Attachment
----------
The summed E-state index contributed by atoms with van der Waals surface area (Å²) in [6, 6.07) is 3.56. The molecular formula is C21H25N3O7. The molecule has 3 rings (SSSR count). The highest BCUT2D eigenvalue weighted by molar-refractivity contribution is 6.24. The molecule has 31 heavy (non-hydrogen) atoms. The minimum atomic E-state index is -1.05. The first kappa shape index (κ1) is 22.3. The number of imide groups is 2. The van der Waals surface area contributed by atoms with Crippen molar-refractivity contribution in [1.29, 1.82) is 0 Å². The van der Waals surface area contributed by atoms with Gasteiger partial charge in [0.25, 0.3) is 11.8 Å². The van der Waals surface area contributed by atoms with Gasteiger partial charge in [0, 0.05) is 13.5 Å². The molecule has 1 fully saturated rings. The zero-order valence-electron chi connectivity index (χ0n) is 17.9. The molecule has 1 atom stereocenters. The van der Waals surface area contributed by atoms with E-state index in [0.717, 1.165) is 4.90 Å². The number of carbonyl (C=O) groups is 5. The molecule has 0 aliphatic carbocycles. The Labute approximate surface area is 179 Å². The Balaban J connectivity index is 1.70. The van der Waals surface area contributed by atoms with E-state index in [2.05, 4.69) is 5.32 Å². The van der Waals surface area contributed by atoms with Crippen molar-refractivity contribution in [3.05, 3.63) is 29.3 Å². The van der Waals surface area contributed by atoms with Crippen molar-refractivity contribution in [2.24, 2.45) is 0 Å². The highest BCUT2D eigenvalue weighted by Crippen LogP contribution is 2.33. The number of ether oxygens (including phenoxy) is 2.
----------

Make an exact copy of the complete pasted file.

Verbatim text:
The summed E-state index contributed by atoms with van der Waals surface area (Å²) in [6, 6.07) is 3.56. The molecular formula is C21H25N3O7. The molecule has 3 rings (SSSR count). The highest BCUT2D eigenvalue weighted by molar-refractivity contribution is 6.24. The molecule has 31 heavy (non-hydrogen) atoms. The minimum atomic E-state index is -1.05. The first kappa shape index (κ1) is 22.3. The number of imide groups is 2. The van der Waals surface area contributed by atoms with Crippen molar-refractivity contribution in [1.29, 1.82) is 0 Å². The van der Waals surface area contributed by atoms with Gasteiger partial charge in [0.25, 0.3) is 11.8 Å². The van der Waals surface area contributed by atoms with Gasteiger partial charge in [0, 0.05) is 13.5 Å². The molecule has 1 fully saturated rings. The zero-order valence-electron chi connectivity index (χ0n) is 17.9. The molecule has 1 atom stereocenters. The van der Waals surface area contributed by atoms with E-state index in [0.717, 1.165) is 4.90 Å². The number of carbonyl (C=O) groups is 5. The molecule has 0 aliphatic carbocycles. The Labute approximate surface area is 179 Å². The Balaban J connectivity index is 1.70. The van der Waals surface area contributed by atoms with E-state index in [2.05, 4.69) is 5.32 Å². The van der Waals surface area contributed by atoms with Crippen molar-refractivity contribution in [3.05, 3.63) is 29.3 Å². The van der Waals surface area contributed by atoms with Crippen molar-refractivity contribution in [2.24, 2.45) is 0 Å². The highest BCUT2D eigenvalue weighted by Crippen LogP contribution is 2.33. The number of ether oxygens (including phenoxy) is 2.